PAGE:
News for Gauguin at the Tate Modern

­Gauguin is in London for the first time in over 50 years. The exhibition features over 100 works from both public and private collections. It brings together works made in Paris, Martinique, Brittany, Tahiti and the Marquesas. Objects crafted by Gauguin himself like woodcarvings, small ceramic pots, clay sculptures and coloured prints are also represented. The works are organized according to thematic sections rather than following a chronological sequence. There are two sections of documentary materials dated 1848 – 1891 and 1889 – 1908 illustrating Gauguin’s life and his times. Gauguin: Maker of Myth is the exhibition’s title. Simplicity of the drawing style has perfectly made-do without what Gauguin considered redundant analytical detail. The human figure, crucial to his paintings, at times loses its outlines and morphs to images of idols and timeless gods and goddesses. Devising a title for his paintings is also meaningful for Gauguin. Exemplary are the Tahitian titles for his paintings, which remain ambiguous to the art critics now and then, but are still vital to the comprehension of his works. A genius impossible to be seen and understood to the full because it’s a sensibility that goes beyond “our normal” one. And in this sense a timeless Gauguin, whom it would be a calamity to lose if any kind of universal lack of gravity dispersed our galaxy, as a very close friend of mine put it.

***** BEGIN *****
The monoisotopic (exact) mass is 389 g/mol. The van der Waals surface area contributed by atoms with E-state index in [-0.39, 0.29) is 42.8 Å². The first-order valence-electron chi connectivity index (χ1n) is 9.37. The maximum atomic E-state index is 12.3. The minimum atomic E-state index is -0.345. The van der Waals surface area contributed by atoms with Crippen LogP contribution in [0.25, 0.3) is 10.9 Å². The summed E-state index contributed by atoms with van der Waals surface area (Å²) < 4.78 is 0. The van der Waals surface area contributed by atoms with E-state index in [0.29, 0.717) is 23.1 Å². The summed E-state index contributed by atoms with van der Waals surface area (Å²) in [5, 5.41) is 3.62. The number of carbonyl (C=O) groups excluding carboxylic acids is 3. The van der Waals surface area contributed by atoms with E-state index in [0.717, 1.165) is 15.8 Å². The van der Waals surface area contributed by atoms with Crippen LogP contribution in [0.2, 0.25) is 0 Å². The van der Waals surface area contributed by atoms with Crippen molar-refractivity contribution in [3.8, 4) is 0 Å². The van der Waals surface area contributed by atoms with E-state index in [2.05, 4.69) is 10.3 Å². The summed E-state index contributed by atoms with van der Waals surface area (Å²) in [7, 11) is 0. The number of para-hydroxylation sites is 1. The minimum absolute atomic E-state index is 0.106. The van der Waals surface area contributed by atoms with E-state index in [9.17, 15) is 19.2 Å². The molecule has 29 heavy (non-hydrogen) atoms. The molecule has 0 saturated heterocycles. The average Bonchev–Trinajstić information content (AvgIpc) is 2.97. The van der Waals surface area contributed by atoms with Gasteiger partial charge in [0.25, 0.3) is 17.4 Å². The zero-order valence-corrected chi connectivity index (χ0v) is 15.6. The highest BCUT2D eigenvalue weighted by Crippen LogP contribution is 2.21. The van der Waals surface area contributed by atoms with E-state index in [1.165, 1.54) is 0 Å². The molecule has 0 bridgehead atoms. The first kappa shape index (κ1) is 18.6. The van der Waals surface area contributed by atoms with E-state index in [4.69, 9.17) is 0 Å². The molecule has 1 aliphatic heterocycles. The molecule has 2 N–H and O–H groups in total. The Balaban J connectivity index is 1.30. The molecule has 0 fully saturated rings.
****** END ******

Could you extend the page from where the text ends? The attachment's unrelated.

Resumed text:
Iva Stork